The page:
Here’s how to do a factory reset:
- On your iPhone, open the Settings app.
- Scroll down and tap on General.
- Scroll to the bottom and tap on Transfer or Reset iPhone.
- Select Erase All Content and Settings.
- You may be asked to enter your passcode or Apple ID password to confirm.
- A warning will appear, informing you that this action will erase all data from your device.
- Confirm that you want to proceed by tapping Erase iPhone.
Fig 9: Performing a factory reset on iPhone.
How to Protect Your iPhone from Hacking in the Future
Once you’ve fixed your hacked iPhone, you should take steps to prevent it from being hacked again in the future:
- Run regular malware scans, with a tool such as Certo AntiSpy.
- Turn on automatic updates to ensure your iOS version is always up to date.
- Never jailbreak your device.
- Never download apps from outside the official App Store.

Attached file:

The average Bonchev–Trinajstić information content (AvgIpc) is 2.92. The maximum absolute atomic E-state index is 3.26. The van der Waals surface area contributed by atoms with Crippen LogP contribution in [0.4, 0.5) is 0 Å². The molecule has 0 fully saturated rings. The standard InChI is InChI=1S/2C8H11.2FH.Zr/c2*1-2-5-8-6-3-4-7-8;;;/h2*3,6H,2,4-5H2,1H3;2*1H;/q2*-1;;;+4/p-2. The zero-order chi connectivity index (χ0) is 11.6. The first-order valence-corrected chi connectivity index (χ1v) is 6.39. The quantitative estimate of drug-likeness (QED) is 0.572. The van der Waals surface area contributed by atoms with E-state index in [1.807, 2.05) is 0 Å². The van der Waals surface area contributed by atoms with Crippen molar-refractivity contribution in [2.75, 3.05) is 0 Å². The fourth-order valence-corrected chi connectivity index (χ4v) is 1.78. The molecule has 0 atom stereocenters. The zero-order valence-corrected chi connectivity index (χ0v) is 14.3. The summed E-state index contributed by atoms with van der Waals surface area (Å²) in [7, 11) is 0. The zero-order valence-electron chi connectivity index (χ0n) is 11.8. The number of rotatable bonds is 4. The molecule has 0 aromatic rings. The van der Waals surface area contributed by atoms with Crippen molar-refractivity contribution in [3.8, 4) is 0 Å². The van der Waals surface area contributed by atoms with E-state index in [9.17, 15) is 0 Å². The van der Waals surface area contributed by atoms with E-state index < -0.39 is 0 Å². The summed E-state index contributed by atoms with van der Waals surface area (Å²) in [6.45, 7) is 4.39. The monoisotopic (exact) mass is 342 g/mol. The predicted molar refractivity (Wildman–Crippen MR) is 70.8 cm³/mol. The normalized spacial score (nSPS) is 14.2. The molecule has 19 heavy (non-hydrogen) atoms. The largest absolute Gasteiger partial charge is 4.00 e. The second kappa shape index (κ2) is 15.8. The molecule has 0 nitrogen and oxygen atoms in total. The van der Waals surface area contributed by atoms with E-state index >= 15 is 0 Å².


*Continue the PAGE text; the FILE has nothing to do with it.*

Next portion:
- Always use a strong passcode to unlock your phone.
- Keep your apps up to date.
- Use two-factor authentication with your Apple ID—some hackers may target your iCloud account if your device is set to sync to the cloud.
- Educate yourself on how to recognize suspicious activity to prevent future hacks. More on this below!
Phone Hacking Explained
Now that you know how to fix a hacked phone, it might help to understand the methods that underlie phone hacking and how to identify telltale signs that your device might be compromised. This will help you watch out for them in the future.
Phone hacking encompasses various methods that cybercriminals employ to gain unauthorized access to your personal data and device functionalities.
Recognizing the red flags early can be the key to swift intervention and optimized security. In this section, we’ll explore the warning signs you should look out for.
What is phone hacking?
We use our phones every single day. They hold a wealth of personal data that would be disastrous if it were to fall into the wrong hands—for example, your address, bank details, personal text messages, photos, and more.
Hackers can use this information to blackmail you, impersonate you online, or steal your data and money.
Simply put, a hack is when a third party (it could be anyone) installs malicious software onto your device to steal data, monitor your activity, or track your location.
Nowadays, a hacker doesn’t have to be a computer specialist—they can simply install commercially available spyware that can be bought online for as little as $30.